Like a snake
Transfer/painting on aluminum
Berit Myreboee, 2010
Norwegian artist Berit Myreboee's aluminum transfer paintings are like troubled seaside dreams: tattooed skin dissolves into floating tendrils and tentacles of black and prussian blue. Each image is the product of an idiosyncratic layering process, first laying on photographs, then painting over them with saturated oils.
Since Myreboee's "canvas" is highly polished aluminum, the final paintings absorb and reflect a distorted version of their surroundings, like the surface of dark water. She says, "an interesting aspect of my technique is how it works in different areas, if you have a living room with a red sofa, the picture becomes red because it involves the colour and movement that is happening onto the aluminium."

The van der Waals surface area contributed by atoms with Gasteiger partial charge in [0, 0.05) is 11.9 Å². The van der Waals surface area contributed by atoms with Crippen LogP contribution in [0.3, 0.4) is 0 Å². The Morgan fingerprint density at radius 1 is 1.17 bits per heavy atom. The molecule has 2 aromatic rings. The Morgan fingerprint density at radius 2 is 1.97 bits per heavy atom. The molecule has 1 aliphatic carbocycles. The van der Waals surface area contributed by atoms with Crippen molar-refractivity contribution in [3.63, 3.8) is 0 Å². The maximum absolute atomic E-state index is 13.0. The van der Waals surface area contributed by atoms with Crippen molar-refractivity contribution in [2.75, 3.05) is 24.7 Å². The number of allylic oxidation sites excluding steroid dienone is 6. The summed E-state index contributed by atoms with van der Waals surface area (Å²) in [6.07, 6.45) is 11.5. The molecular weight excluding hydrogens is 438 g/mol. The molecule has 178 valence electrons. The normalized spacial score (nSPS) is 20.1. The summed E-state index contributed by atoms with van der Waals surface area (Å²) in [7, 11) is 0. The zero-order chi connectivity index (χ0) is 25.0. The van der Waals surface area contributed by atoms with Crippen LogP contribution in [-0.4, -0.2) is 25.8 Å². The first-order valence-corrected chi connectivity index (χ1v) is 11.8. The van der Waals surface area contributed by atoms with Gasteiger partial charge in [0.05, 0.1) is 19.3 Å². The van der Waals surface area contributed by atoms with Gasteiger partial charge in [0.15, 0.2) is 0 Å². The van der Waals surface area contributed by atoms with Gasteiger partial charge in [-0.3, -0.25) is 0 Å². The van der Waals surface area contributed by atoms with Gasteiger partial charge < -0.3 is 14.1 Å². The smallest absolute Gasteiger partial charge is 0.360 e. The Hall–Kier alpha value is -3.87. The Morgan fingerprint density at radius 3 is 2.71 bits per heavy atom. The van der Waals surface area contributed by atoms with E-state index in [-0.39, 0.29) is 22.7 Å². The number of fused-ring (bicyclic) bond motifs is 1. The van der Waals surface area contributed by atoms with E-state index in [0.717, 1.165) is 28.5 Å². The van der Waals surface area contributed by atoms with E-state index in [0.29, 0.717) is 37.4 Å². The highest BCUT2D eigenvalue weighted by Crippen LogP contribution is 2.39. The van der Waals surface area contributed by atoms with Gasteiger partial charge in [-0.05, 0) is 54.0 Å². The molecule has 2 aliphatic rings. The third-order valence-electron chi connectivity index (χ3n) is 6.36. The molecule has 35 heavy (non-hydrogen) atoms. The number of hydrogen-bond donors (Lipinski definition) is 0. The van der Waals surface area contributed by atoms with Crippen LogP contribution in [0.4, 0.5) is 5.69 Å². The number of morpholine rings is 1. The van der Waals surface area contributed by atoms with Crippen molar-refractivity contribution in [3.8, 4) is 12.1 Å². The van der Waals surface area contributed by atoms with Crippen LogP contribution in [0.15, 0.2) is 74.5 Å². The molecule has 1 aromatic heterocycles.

According to the press release for her exhibition "Skin Deep," Myreboee is inspired by coastlines in her native Norway and in Australia, where she's completed several artists' residencies. This aquatic influence is hardly surprising; shimmering aluminum would inevitably evoke water, and the ghostly reflections of faces, hands and curved backs are powerfully reminiscent of folktales about water spirits, selkies, and merfolk. I'd like to view her work in person, to fully appreciate how onlookers' reflections must echo and mirror the bodies in the paintings, until the audience becomes part of the legend.